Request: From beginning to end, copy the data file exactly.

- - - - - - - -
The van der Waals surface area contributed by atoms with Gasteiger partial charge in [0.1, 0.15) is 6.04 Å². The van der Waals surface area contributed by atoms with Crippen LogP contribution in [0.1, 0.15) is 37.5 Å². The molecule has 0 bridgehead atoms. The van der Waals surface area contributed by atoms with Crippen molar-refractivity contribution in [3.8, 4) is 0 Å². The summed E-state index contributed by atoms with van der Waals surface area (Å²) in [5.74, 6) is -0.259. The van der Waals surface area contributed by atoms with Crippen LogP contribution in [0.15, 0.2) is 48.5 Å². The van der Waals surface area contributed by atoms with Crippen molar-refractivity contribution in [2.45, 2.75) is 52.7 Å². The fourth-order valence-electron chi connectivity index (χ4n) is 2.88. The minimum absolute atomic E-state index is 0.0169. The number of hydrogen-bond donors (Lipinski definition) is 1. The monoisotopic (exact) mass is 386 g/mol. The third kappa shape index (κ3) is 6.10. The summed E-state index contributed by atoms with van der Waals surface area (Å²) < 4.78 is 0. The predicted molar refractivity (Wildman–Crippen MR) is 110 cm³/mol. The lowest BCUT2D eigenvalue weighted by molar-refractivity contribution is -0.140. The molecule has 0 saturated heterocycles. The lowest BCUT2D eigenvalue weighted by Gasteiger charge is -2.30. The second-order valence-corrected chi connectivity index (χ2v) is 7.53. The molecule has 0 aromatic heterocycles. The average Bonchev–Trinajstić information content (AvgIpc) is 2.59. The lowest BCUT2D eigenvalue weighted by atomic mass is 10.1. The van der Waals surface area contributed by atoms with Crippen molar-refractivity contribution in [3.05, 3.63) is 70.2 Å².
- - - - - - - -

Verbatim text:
The van der Waals surface area contributed by atoms with Gasteiger partial charge in [0.1, 0.15) is 6.04 Å². The van der Waals surface area contributed by atoms with Crippen LogP contribution in [0.1, 0.15) is 37.5 Å². The molecule has 0 bridgehead atoms. The van der Waals surface area contributed by atoms with Crippen molar-refractivity contribution in [3.8, 4) is 0 Å². The summed E-state index contributed by atoms with van der Waals surface area (Å²) in [5.74, 6) is -0.259. The van der Waals surface area contributed by atoms with Crippen LogP contribution in [0.15, 0.2) is 48.5 Å². The van der Waals surface area contributed by atoms with Crippen molar-refractivity contribution in [2.45, 2.75) is 52.7 Å². The fourth-order valence-electron chi connectivity index (χ4n) is 2.88. The minimum absolute atomic E-state index is 0.0169. The number of hydrogen-bond donors (Lipinski definition) is 1. The monoisotopic (exact) mass is 386 g/mol. The third kappa shape index (κ3) is 6.10. The summed E-state index contributed by atoms with van der Waals surface area (Å²) < 4.78 is 0. The predicted molar refractivity (Wildman–Crippen MR) is 110 cm³/mol. The lowest BCUT2D eigenvalue weighted by molar-refractivity contribution is -0.140. The molecule has 0 saturated heterocycles. The lowest BCUT2D eigenvalue weighted by Gasteiger charge is -2.30. The second-order valence-corrected chi connectivity index (χ2v) is 7.53. The molecule has 0 aromatic heterocycles. The average Bonchev–Trinajstić information content (AvgIpc) is 2.59. The lowest BCUT2D eigenvalue weighted by atomic mass is 10.1. The van der Waals surface area contributed by atoms with Crippen molar-refractivity contribution in [3.05, 3.63) is 70.2 Å².